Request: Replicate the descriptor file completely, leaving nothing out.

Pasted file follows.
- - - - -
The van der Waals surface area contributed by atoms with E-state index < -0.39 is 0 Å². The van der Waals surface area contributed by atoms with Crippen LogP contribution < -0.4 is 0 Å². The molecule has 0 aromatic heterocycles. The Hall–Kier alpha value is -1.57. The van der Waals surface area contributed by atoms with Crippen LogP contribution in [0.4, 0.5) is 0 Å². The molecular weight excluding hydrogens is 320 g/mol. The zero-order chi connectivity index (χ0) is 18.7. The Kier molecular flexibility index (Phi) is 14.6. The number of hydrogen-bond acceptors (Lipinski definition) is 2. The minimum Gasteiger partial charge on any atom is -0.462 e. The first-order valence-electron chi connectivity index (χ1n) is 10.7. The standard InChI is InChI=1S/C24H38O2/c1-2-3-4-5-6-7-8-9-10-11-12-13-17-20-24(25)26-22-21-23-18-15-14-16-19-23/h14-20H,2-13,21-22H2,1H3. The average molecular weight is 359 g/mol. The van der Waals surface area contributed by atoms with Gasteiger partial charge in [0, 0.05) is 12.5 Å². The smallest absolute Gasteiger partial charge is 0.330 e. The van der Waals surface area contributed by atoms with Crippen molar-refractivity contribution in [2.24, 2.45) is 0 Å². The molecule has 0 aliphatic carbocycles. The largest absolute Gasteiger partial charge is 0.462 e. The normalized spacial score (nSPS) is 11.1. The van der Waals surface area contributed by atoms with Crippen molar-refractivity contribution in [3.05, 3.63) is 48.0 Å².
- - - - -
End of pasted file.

The van der Waals surface area contributed by atoms with E-state index < -0.39 is 0 Å². The van der Waals surface area contributed by atoms with Crippen LogP contribution < -0.4 is 0 Å². The molecule has 0 aromatic heterocycles. The Hall–Kier alpha value is -1.57. The van der Waals surface area contributed by atoms with Crippen LogP contribution in [0.4, 0.5) is 0 Å². The molecular weight excluding hydrogens is 320 g/mol. The zero-order chi connectivity index (χ0) is 18.7. The Kier molecular flexibility index (Phi) is 14.6. The number of hydrogen-bond acceptors (Lipinski definition) is 2. The minimum Gasteiger partial charge on any atom is -0.462 e. The first-order valence-electron chi connectivity index (χ1n) is 10.7. The standard InChI is InChI=1S/C24H38O2/c1-2-3-4-5-6-7-8-9-10-11-12-13-17-20-24(25)26-22-21-23-18-15-14-16-19-23/h14-20H,2-13,21-22H2,1H3. The average molecular weight is 359 g/mol. The van der Waals surface area contributed by atoms with Gasteiger partial charge in [0, 0.05) is 12.5 Å². The smallest absolute Gasteiger partial charge is 0.330 e. The van der Waals surface area contributed by atoms with Crippen molar-refractivity contribution in [2.24, 2.45) is 0 Å². The molecule has 0 aliphatic carbocycles. The largest absolute Gasteiger partial charge is 0.462 e. The normalized spacial score (nSPS) is 11.1. The van der Waals surface area contributed by atoms with Crippen molar-refractivity contribution in [3.05, 3.63) is 48.0 Å².